So let’s talk about that with your – so the progression of you having your firm and then you started building this brand online, all about tartan Scot, which when you really did transition into Scot Meacham Wood and you’re very much known obviously for who you are, but still you have a very specific presence and look and you – I mean, plaid really is kind of your favorite thing. When I think tartan, I think of you, which was your whole point and intention I’m sure.
But the you started looking at okay, I’m getting nationally published, I have great projects, I want to go to the next level, I want to do product lines. Let’s talk about what that whole process looked like because I love the fact that in the same kind of vein of what we’re talking about publishing and self-publishing, you’re self-producing your own product line. So tell us how that came about and what that progression kind of looked like.
Scot: So let me think of the shortest version of a very, very long story. I had been in communication with a major fabric house for years. I had gone into their showroom and one of my dear friends who used to be the manager of the showroom here in San Francisco and I bought tons of merchandise from them, and I looked at her, I’m like, I want to have a licensee fabric collection with you. What do I need to do? What’s step one?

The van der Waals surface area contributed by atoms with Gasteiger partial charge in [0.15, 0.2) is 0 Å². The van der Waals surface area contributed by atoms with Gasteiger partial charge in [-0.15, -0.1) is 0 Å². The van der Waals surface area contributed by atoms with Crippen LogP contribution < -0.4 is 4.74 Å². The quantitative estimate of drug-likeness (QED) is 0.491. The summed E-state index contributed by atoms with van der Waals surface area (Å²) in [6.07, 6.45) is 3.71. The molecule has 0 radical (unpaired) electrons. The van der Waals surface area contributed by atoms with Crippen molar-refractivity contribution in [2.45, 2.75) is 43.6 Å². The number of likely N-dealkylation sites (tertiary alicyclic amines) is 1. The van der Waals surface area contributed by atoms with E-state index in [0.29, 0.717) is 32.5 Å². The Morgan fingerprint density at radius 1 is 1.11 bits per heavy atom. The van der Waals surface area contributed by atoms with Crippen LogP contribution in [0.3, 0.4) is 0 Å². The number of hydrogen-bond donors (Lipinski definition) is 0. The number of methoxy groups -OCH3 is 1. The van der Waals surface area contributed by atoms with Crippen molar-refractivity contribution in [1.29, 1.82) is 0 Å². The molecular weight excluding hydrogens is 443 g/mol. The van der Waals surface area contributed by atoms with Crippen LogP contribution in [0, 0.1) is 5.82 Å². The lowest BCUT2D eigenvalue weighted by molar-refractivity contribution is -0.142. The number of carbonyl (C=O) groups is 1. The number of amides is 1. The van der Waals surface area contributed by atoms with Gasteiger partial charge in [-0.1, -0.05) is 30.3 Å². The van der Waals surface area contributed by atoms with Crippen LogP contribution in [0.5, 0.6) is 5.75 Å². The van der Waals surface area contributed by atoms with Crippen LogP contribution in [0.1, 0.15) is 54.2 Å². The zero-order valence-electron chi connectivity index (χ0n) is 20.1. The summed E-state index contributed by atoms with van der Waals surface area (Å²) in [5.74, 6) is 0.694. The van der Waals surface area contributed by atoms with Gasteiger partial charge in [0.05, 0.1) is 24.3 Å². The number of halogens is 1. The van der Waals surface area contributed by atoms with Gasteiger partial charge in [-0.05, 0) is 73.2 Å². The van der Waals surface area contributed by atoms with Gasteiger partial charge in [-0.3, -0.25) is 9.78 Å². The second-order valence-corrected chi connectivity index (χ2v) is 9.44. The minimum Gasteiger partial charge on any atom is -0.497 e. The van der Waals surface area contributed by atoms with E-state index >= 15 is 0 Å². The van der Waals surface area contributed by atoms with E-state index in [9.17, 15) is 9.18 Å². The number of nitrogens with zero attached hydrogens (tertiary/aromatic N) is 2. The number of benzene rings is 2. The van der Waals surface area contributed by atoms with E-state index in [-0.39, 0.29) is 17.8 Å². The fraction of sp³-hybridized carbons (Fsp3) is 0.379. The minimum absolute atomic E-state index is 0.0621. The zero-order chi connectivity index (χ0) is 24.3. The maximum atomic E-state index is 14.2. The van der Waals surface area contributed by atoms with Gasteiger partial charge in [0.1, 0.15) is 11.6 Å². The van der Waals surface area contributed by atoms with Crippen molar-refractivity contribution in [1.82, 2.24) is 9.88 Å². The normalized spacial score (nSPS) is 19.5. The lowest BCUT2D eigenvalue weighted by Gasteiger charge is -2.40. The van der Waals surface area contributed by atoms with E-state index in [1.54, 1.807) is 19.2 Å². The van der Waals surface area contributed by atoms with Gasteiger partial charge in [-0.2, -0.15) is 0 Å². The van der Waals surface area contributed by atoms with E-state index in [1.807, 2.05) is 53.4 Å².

And she looked at me, she’s like, you need to be about 800 times more famous than you are. I’m like, okay. I started blogging that night. That was November the eighth of 2008. So I’m like okay, I’ll take this on. I can put myself out there. We started building something like a brand. We worked probably for the next six or seven years putting a collection together. I had the great chance to travel to Scotland, I met with some mills, kind of figured out who I might want to work with, who I definitely wanted to work with.
And kind of put a whole presentation together, sent it off to the design team like here it is with a box of Scottish breakfast tea and you know, a CD of music to listen to while you look at my presentation. And there was a part of me, like I begged them to let me present it in person so that I could really be the face of it because nobody sells me like me. They wouldn’t let me do that because that was not how that process was done.